EA March 2013

Perspectives - Cyprus: The Mouse That Roared At the Euro Zone “Troika”

paulhorneThe political miscalculation of “Troika” leaders  (of the European Commission EC, the European Central Bank ECB, and the IMF)  has been dramatized by the Cypriot mouse that roared  “No” to what amounted to illegal confiscation of insured savings as the price for bailing out Cyprus.  When the Parliament in Nicosia unanimously rejected last week the bailout conditions posed by the Troika, it was embarrassingly forced to withdraw these conditions.


Can the EU Ever Solve ‘Turkey’?

On October 3, 2005, the European Union officially started membership talks with Turkey and Croatia. While both countries celebrated the occasion, it was a particularly special moment for Turkey, which had been patiently and knocking on Europe’s door since 1959. The euphoria of 2005, however, would prove short-lived for Turkey. The accession talks quickly suffered setbacks, with the EU vetoing the opening of a number of negotiation chapters. Very limited progress has been made since then, and relations between Ankara and Brussels have steadily deteriorated as a consequence. They hit a low point in the second half of 2012 when Turkey froze ties with the European institutions as the Republic of Cyprus held the rotating presidency of the Council of the EU. Croatia, in comparison, is slated to join the EU on the 1st of July this year.


The Road Traveled: An Appraisal of the Evolution of The Transatlantic Partnership

Editor’s Note:  As the European Union and the United States launch negotiations on The Transatlantic Trade and Investment Partnership,  European Affairs inaugurates a series of occasional articles that will chart the progress and assess the implications of this historic initiative.

 The interaction between the European unification process towards “an ever closer Union”2  and its most important partner, the “more perfect Union”3  of the United States of America, has been among the top foreign policy issues since the early days of the European project. bod.burghardt Equally, helping shape the evolving EU/US relationship has been at the top of my own professional agenda for more than four decades, during which I worked as a close collaborator of European Commission President Jacques Delors, as Director General in charge of External Relations and Political Director for the European Commission, with a stint as the EU Ambassador and Head of the Commission Delegation in the United States from 2000 to 2005.  The following are a few thoughts, taken from the background of my personal recollections and practical experience.


Euro Crisis Makes European Central Bank a Major Player

One institution, the European Central Bank (ECB)  is emerging from the euro debt crisis with its powers  substantially enhanced.   The ECB was set up in the mid-1990s as the first step toward a common currency.     Only since the crisis in 2009 has the ECB  used some of the more powerful grants of authority it received at its creation.  New proposals unveiled by the European Commission in September 2012 further extend the Frankfurt-based ECB’s domain. The ‘banking union’ legislative package, details of which are still subject to haggling in  the European Parliament and Council of Ministers, extends the ECB  mandate beyond the realm of monetary policy by putting it in charge of active supervision of  6,000 banks throughout the eurozone.  If the legislation passes, as looks likely, the ECB will issue operating permits for banks, investigate their activities, and potentially dismantle them.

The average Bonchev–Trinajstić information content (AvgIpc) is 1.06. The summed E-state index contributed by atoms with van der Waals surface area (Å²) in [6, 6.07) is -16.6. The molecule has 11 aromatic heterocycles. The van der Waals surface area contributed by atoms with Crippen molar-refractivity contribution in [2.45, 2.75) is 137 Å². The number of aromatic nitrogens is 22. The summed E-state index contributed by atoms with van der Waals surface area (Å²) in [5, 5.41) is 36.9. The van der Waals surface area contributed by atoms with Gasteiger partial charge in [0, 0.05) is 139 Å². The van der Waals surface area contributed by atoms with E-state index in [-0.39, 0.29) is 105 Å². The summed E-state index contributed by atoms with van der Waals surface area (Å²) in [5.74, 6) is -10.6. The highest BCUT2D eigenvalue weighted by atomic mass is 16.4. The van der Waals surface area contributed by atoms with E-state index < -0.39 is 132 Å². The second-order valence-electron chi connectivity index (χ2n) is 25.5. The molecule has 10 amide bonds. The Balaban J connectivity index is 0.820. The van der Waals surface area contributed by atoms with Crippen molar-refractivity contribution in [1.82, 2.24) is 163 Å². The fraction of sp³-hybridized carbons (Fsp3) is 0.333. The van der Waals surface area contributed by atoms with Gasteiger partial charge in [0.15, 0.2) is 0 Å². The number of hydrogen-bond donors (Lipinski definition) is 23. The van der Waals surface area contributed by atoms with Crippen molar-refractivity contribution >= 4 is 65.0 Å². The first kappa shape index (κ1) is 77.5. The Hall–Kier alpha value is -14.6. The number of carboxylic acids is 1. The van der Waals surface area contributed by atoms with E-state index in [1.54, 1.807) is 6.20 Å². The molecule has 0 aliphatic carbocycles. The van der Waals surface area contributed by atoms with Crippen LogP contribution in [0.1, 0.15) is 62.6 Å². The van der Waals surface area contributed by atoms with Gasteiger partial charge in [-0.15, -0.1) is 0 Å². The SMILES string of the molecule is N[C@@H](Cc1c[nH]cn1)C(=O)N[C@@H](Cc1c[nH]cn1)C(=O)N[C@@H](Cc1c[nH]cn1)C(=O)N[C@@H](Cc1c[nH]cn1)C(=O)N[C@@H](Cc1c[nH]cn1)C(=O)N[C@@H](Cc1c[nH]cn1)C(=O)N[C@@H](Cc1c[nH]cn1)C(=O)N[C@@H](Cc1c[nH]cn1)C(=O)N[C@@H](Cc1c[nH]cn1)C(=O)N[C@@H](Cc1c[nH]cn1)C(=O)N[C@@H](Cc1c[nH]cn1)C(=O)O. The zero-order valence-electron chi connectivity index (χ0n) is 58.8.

• How Automation Shapes the Labor Market AND Political Preferences

    By Thomas Kurer, University of Zurich and Bruno Palier, Sciences Po, Paris

    We do not believe that Brexit, Trump, or the alarming success of radical right parties in almost all European countries should be interpreted as mere “electoral accidents.” Instead, we suggest that the current destructuring of political systems is connected to the profound transformation of labor markets in times of automation. Our core argument is that the specific effects of current technological innovations are key to understanding their political implications.

    Read more ...

UMD Jean Monnet Research Project

The University of Maryland has received a Jean Monnet grant from the EU to conduct a series of policy exchanges between Europe and the US on filling infrastructure needs and the utility of public/private partnerships as the financing mechanism. If interested in participating in or receiving more information about these exchanges, please contact Rye McKenzie (rmckenzi@umd.edu).

New from the Bertelsmann Foundation

The Bertelsmann Foundation is an independent, nonpartisan and nonprofit think tank in Washington, DC with a transatlantic perspective on global challenges.

"Edge of a Precipice" by Nathan Crist

"Newpolitik" by Emily Hruban


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